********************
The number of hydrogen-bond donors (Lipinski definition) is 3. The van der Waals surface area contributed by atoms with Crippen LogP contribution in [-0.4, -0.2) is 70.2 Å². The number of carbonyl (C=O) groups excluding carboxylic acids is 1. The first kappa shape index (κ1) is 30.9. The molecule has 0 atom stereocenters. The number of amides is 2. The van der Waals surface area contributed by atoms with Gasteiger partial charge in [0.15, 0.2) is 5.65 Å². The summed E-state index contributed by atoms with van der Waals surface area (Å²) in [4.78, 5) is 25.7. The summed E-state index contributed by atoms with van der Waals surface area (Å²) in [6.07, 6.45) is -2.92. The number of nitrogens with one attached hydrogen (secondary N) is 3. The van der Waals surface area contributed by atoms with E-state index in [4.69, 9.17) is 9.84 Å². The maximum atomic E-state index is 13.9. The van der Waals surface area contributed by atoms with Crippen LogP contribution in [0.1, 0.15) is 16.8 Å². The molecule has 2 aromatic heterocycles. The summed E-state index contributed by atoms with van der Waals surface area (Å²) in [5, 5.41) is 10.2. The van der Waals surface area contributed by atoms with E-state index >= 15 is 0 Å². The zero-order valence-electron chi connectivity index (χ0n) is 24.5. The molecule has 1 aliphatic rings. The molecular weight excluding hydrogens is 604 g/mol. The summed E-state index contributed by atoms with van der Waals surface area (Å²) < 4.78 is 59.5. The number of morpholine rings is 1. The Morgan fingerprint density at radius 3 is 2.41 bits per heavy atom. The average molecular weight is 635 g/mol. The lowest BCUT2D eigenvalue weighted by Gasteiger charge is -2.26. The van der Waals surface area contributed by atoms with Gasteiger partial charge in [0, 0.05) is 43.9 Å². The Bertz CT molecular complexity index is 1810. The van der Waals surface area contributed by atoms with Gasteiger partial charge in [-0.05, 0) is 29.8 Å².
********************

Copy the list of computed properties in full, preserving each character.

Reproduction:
The number of hydrogen-bond donors (Lipinski definition) is 3. The van der Waals surface area contributed by atoms with Crippen LogP contribution in [-0.4, -0.2) is 70.2 Å². The number of carbonyl (C=O) groups excluding carboxylic acids is 1. The first kappa shape index (κ1) is 30.9. The molecule has 0 atom stereocenters. The number of amides is 2. The van der Waals surface area contributed by atoms with Gasteiger partial charge in [0.15, 0.2) is 5.65 Å². The summed E-state index contributed by atoms with van der Waals surface area (Å²) in [4.78, 5) is 25.7. The summed E-state index contributed by atoms with van der Waals surface area (Å²) in [6.07, 6.45) is -2.92. The number of nitrogens with one attached hydrogen (secondary N) is 3. The van der Waals surface area contributed by atoms with E-state index in [4.69, 9.17) is 9.84 Å². The maximum atomic E-state index is 13.9. The van der Waals surface area contributed by atoms with Crippen LogP contribution in [0.1, 0.15) is 16.8 Å². The molecule has 2 aromatic heterocycles. The summed E-state index contributed by atoms with van der Waals surface area (Å²) in [5, 5.41) is 10.2. The van der Waals surface area contributed by atoms with E-state index >= 15 is 0 Å². The zero-order valence-electron chi connectivity index (χ0n) is 24.5. The molecule has 1 aliphatic rings. The molecular weight excluding hydrogens is 604 g/mol. The summed E-state index contributed by atoms with van der Waals surface area (Å²) < 4.78 is 59.5. The number of morpholine rings is 1. The Morgan fingerprint density at radius 3 is 2.41 bits per heavy atom. The average molecular weight is 635 g/mol. The lowest BCUT2D eigenvalue weighted by Gasteiger charge is -2.26. The van der Waals surface area contributed by atoms with Gasteiger partial charge in [0, 0.05) is 43.9 Å². The Bertz CT molecular complexity index is 1810. The van der Waals surface area contributed by atoms with Gasteiger partial charge in [-0.05, 0) is 29.8 Å².